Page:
SUMMARY OF THE INVENTION

The method of pulse shaping and the pulse shaper according to the present invention significantly reduce the amount of computation required to perform the pulse shaping operation by reducing the pulse shaping operation to simple add or subtract arithmetic operations. The inventors of the present invention recognized the following two attributes of each set of bits representing a symbol: (1) one of the bits indicates whether the coefficient corresponding to that set of bits for forming a pulse shaped value should be added or subtracted, and (2) another bit in the set of bits indicates whether the coefficient being added or subtracted should be added or subtracted to form a real or imaginary output value of the pulse shaping operation. Therefore, pulse shaped values can be generated according to the present invention by adding or subtracting a received coefficient to or from a received value based on the bit in the set of bits indicating whether addition or subtraction should take place, and then selectively supplying the output thereof as either a real or imaginary result based on the other bit in the set of bits indicating whether the generated value represents a real or imaginary value.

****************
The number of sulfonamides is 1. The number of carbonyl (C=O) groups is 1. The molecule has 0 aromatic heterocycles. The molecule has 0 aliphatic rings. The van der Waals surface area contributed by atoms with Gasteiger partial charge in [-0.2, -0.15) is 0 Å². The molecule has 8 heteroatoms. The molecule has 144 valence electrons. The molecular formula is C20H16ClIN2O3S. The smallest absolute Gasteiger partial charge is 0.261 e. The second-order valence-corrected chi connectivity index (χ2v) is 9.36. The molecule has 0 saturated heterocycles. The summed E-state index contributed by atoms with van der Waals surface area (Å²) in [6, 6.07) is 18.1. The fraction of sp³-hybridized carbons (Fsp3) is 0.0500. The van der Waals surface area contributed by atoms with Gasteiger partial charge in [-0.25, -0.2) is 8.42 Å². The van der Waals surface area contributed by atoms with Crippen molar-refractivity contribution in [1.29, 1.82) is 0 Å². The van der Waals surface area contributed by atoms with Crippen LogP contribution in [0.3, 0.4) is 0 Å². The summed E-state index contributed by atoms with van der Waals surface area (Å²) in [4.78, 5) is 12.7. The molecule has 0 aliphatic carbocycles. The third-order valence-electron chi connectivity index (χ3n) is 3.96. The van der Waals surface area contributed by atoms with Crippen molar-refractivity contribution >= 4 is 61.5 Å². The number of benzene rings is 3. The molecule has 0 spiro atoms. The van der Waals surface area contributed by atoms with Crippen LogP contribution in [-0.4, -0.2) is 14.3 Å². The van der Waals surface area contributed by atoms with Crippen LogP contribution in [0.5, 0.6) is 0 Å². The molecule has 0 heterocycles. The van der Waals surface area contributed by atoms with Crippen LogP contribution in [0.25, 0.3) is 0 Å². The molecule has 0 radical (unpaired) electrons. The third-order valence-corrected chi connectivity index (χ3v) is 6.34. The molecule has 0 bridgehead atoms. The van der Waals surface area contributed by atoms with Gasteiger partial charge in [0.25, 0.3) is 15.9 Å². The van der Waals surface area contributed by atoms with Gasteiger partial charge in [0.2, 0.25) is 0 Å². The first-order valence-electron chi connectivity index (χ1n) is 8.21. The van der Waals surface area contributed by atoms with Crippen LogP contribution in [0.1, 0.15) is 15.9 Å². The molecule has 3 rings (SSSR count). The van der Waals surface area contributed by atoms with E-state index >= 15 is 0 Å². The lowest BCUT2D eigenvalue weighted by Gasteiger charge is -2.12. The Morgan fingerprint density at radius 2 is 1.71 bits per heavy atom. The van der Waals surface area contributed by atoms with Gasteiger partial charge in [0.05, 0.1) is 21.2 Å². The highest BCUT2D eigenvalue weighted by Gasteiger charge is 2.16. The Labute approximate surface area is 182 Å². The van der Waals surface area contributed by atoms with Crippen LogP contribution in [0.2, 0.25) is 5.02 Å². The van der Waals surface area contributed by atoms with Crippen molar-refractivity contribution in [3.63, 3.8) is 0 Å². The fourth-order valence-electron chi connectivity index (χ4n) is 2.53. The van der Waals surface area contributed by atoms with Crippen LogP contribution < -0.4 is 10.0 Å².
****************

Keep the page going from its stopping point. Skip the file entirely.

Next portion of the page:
DETAILED DESCRIPTION OF THE DRAWINGS

The present invention will become more fully understood from the detailed description given below and the accompanying drawings which are given by way of illustration only, wherein like reference numerals designate corresponding parts in the various drawings, and wherein: